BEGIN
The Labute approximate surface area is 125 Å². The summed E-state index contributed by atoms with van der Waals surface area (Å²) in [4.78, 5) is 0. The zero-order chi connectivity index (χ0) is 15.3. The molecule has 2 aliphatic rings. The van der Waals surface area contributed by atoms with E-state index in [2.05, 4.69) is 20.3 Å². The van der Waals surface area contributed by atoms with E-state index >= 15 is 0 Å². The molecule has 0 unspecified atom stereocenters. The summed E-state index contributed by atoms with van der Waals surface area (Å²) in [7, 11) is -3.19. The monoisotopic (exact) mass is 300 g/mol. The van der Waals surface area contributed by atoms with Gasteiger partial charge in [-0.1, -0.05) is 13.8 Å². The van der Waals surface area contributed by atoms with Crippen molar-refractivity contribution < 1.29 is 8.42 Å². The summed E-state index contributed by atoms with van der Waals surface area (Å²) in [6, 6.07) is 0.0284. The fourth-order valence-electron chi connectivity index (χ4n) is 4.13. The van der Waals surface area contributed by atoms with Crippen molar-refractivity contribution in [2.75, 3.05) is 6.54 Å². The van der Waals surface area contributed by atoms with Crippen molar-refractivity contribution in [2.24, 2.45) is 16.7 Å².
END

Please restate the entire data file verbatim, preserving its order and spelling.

The Labute approximate surface area is 125 Å². The summed E-state index contributed by atoms with van der Waals surface area (Å²) in [4.78, 5) is 0. The zero-order chi connectivity index (χ0) is 15.3. The molecule has 2 aliphatic rings. The van der Waals surface area contributed by atoms with E-state index in [2.05, 4.69) is 20.3 Å². The van der Waals surface area contributed by atoms with E-state index >= 15 is 0 Å². The molecule has 0 unspecified atom stereocenters. The summed E-state index contributed by atoms with van der Waals surface area (Å²) in [7, 11) is -3.19. The monoisotopic (exact) mass is 300 g/mol. The van der Waals surface area contributed by atoms with Gasteiger partial charge in [-0.1, -0.05) is 13.8 Å². The van der Waals surface area contributed by atoms with Crippen molar-refractivity contribution < 1.29 is 8.42 Å². The summed E-state index contributed by atoms with van der Waals surface area (Å²) in [6, 6.07) is 0.0284. The fourth-order valence-electron chi connectivity index (χ4n) is 4.13. The van der Waals surface area contributed by atoms with Crippen molar-refractivity contribution in [2.75, 3.05) is 6.54 Å². The van der Waals surface area contributed by atoms with Crippen molar-refractivity contribution in [2.24, 2.45) is 16.7 Å².